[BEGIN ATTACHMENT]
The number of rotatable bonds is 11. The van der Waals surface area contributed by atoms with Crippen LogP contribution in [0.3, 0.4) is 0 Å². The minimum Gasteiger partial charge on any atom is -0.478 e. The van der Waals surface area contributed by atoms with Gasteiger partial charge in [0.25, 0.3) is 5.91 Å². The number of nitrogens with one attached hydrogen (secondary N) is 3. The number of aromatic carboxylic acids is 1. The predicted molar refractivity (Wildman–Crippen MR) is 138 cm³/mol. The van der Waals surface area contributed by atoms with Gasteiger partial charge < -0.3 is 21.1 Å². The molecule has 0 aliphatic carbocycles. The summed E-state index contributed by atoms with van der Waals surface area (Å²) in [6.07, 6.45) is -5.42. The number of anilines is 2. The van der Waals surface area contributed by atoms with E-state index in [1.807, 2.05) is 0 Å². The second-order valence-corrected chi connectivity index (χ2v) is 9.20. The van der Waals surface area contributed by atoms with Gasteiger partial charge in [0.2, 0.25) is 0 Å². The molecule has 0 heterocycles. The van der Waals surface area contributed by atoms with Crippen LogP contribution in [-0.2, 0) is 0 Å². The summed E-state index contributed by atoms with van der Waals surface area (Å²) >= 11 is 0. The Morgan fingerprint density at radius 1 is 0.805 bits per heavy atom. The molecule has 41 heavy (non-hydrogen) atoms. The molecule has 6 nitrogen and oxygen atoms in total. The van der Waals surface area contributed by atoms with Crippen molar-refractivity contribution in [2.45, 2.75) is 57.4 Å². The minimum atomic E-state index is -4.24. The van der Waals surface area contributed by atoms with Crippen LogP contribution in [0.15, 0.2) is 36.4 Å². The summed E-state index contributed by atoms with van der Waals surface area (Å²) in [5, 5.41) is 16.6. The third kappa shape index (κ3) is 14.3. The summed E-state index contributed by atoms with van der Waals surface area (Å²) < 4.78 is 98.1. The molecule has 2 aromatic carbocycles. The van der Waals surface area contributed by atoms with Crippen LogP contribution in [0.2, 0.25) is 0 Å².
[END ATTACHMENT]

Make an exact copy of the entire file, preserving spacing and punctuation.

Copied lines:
The number of rotatable bonds is 11. The van der Waals surface area contributed by atoms with Crippen LogP contribution in [0.3, 0.4) is 0 Å². The minimum Gasteiger partial charge on any atom is -0.478 e. The van der Waals surface area contributed by atoms with Gasteiger partial charge in [0.25, 0.3) is 5.91 Å². The number of nitrogens with one attached hydrogen (secondary N) is 3. The number of aromatic carboxylic acids is 1. The predicted molar refractivity (Wildman–Crippen MR) is 138 cm³/mol. The van der Waals surface area contributed by atoms with Gasteiger partial charge < -0.3 is 21.1 Å². The molecule has 0 aliphatic carbocycles. The summed E-state index contributed by atoms with van der Waals surface area (Å²) in [6.07, 6.45) is -5.42. The number of anilines is 2. The van der Waals surface area contributed by atoms with E-state index in [1.807, 2.05) is 0 Å². The second-order valence-corrected chi connectivity index (χ2v) is 9.20. The van der Waals surface area contributed by atoms with Gasteiger partial charge in [0.2, 0.25) is 0 Å². The molecule has 0 heterocycles. The van der Waals surface area contributed by atoms with Crippen LogP contribution in [-0.2, 0) is 0 Å². The summed E-state index contributed by atoms with van der Waals surface area (Å²) >= 11 is 0. The Morgan fingerprint density at radius 1 is 0.805 bits per heavy atom. The molecule has 41 heavy (non-hydrogen) atoms. The molecule has 6 nitrogen and oxygen atoms in total. The van der Waals surface area contributed by atoms with Crippen molar-refractivity contribution in [2.45, 2.75) is 57.4 Å². The minimum atomic E-state index is -4.24. The van der Waals surface area contributed by atoms with Crippen LogP contribution in [0.15, 0.2) is 36.4 Å². The summed E-state index contributed by atoms with van der Waals surface area (Å²) in [5, 5.41) is 16.6. The third kappa shape index (κ3) is 14.3. The summed E-state index contributed by atoms with van der Waals surface area (Å²) < 4.78 is 98.1. The molecule has 2 aromatic carbocycles. The van der Waals surface area contributed by atoms with Crippen LogP contribution in [0.2, 0.25) is 0 Å².